The morning men

Devotees offering namaz at Jama Masjid in Old Delhi

Devotees offering namaz at Jama Masjid in Old Delhi   | Photo Credit: PTI


If you find it difficult to catch up with the early morning meal during Ramzan in Old Delhi, worry not as there are people whose job is to wake up the devout for sehri

Forty-year-old Sajjad missed his morning meal before commencing his Ramzan fast last week. His alarm rang but Sajjad could not coax himself out of the bed to have sehri, the pre-dawn meal the faithful have to replenish their body. Around the same time, Sabir in Old Delhi was luckier. One night, or shall we say, in the wee hours, he too put his alarm to sleep before falling asleep himself. Sabir though managed to catch his sehri, courtesy Gulzar Ahmad, a 55-year-old humble man from the streets of Shahjahanabad, who has taken it upon himself to wake up the faithful for sehri.

So people like Sabir, who fail to get up after the alarm rings, manage to catch their meal because Gulzar comes knocking at their door. He is clearly more effective than mobile alarms! Around 2 a.m. when most people are in deep sleep, Sabir wakes up to go on his daily rounds of the little lanes and bylanes of Old Delhi, calling the faithful to leave their bed to prepare their meal and have it before the fast commences. Gali Gadayya, Gali Kuenwali. Gali Mir….they are all within his zone!

Keeping him company in ‘wake up before it’s too late’ routine is Shakeel Ansari, who does the same job around Matia Mahal, Chitli Qabar, Gali Takhat Wali and the rest. Gulzar and Shakeel have similar ways of waking up the faithful. First come the loud calls, “ Uth jaaaaaooo sehri ka waqt ho gaya hai”. Then they knock at all doors in the locality. At some places, they bang the door, at others, they politely ring the bell. The effect is the same: people wake up!

Both Gulzar and Shakeel use similar tools and reap similar dividends. Dressed in casuals, they move around with a torch in their hands and a whistle in their pocket. Both have been around for some time, Gulzar longer. “I am doing this traditional job for the past 20 years and our father and grandfather also have done the same. Our father started doing this on a note of charity and for religious self-satisfaction,” says Gulzar.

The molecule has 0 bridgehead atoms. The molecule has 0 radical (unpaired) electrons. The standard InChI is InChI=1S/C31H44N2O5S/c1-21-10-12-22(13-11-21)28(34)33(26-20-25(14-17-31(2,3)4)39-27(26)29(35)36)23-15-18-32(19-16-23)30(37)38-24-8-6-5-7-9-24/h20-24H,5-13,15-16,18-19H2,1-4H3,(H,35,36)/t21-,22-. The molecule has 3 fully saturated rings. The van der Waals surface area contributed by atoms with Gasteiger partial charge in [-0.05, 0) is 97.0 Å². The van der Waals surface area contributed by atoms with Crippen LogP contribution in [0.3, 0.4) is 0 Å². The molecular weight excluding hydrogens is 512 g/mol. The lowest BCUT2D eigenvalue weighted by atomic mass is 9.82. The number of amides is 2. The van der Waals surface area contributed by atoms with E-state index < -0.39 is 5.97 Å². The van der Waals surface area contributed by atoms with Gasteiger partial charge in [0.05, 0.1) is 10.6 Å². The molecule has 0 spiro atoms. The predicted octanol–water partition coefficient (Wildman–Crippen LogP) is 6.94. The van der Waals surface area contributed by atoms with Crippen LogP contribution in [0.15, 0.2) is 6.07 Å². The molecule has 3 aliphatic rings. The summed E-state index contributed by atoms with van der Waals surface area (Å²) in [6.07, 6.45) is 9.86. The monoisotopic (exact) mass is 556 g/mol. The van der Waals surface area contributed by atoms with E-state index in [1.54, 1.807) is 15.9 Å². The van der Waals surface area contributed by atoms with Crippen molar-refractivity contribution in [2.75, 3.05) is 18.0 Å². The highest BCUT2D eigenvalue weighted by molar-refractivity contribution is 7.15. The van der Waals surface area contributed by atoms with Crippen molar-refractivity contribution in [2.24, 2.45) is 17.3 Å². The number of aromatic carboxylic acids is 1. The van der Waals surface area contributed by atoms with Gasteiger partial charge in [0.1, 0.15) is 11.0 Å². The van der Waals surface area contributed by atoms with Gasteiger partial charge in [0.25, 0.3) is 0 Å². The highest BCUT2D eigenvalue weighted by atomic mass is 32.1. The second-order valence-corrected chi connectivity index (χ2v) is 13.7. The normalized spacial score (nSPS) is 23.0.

After a month of waking people up at night, they get their rewards, meagre as they are. “Earlier we got only sheer and sevaiyan, nowadays we are given some money, clothes and other food items on the auspicious occasion of Eid,” says Shakil.

But does this one-month earning suffice for year? No. The other months, Shakil is a manual worker and Gulzar runs an itar shop.

The two have very little competition these days. The dervishes have all gone, the community elders no longer deem it appropriate to do it themselves. Still, the two carry on gamely.

Asked why they do this work in the age of alarm clocks and mobiles, they reply, “Yes, it is very obvious nowadays everyone has mobile phones and other electronic devices but still some of them prefer us. It is a traditional manner to awake people. It feels good to hear people respond to out call, ‘Yeh sehri ka waqt hai, raunaq hone wali hai’. We love this job. It gives us satisfaction.

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Printable version | Jan 18, 2020 7:26:32 PM |

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